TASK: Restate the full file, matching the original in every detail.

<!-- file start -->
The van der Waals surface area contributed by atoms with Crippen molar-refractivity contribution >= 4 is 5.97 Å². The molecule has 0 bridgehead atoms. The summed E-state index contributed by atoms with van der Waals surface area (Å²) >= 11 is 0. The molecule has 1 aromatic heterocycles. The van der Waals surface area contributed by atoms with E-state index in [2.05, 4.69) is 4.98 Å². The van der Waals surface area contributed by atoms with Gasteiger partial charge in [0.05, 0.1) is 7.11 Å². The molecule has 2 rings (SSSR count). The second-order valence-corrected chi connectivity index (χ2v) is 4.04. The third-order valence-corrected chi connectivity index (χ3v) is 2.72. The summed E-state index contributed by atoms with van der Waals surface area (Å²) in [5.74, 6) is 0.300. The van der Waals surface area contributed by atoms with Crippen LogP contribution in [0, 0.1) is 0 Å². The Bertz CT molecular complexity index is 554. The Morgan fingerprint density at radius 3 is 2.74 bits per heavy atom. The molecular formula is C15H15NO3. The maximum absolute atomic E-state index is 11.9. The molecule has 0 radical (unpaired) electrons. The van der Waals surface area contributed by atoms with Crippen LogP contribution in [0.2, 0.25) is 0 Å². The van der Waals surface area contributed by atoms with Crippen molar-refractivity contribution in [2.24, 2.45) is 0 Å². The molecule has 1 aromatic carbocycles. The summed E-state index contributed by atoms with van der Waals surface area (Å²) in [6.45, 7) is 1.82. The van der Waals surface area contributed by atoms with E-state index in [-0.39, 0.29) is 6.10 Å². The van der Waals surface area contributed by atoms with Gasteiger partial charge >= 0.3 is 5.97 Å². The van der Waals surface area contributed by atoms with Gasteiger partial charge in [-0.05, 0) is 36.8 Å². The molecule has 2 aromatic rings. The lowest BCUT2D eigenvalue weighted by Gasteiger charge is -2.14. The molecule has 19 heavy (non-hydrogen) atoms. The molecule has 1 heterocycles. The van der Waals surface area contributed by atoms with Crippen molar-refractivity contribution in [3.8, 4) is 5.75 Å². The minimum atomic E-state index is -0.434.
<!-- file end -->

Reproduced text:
The van der Waals surface area contributed by atoms with Crippen molar-refractivity contribution >= 4 is 5.97 Å². The molecule has 0 bridgehead atoms. The summed E-state index contributed by atoms with van der Waals surface area (Å²) >= 11 is 0. The molecule has 1 aromatic heterocycles. The van der Waals surface area contributed by atoms with E-state index in [2.05, 4.69) is 4.98 Å². The van der Waals surface area contributed by atoms with Gasteiger partial charge in [0.05, 0.1) is 7.11 Å². The molecule has 2 rings (SSSR count). The second-order valence-corrected chi connectivity index (χ2v) is 4.04. The third-order valence-corrected chi connectivity index (χ3v) is 2.72. The summed E-state index contributed by atoms with van der Waals surface area (Å²) in [5.74, 6) is 0.300. The van der Waals surface area contributed by atoms with Crippen LogP contribution in [0, 0.1) is 0 Å². The Bertz CT molecular complexity index is 554. The Morgan fingerprint density at radius 3 is 2.74 bits per heavy atom. The molecular formula is C15H15NO3. The maximum absolute atomic E-state index is 11.9. The molecule has 0 radical (unpaired) electrons. The van der Waals surface area contributed by atoms with Crippen LogP contribution in [0.2, 0.25) is 0 Å². The van der Waals surface area contributed by atoms with Crippen molar-refractivity contribution in [2.24, 2.45) is 0 Å². The molecule has 1 aromatic carbocycles. The summed E-state index contributed by atoms with van der Waals surface area (Å²) in [6.45, 7) is 1.82. The van der Waals surface area contributed by atoms with E-state index in [-0.39, 0.29) is 6.10 Å². The van der Waals surface area contributed by atoms with Gasteiger partial charge >= 0.3 is 5.97 Å². The van der Waals surface area contributed by atoms with Gasteiger partial charge in [-0.05, 0) is 36.8 Å². The molecule has 2 aromatic rings. The lowest BCUT2D eigenvalue weighted by Gasteiger charge is -2.14. The molecule has 19 heavy (non-hydrogen) atoms. The molecule has 1 heterocycles. The van der Waals surface area contributed by atoms with Crippen molar-refractivity contribution in [3.8, 4) is 5.75 Å². The minimum atomic E-state index is -0.434.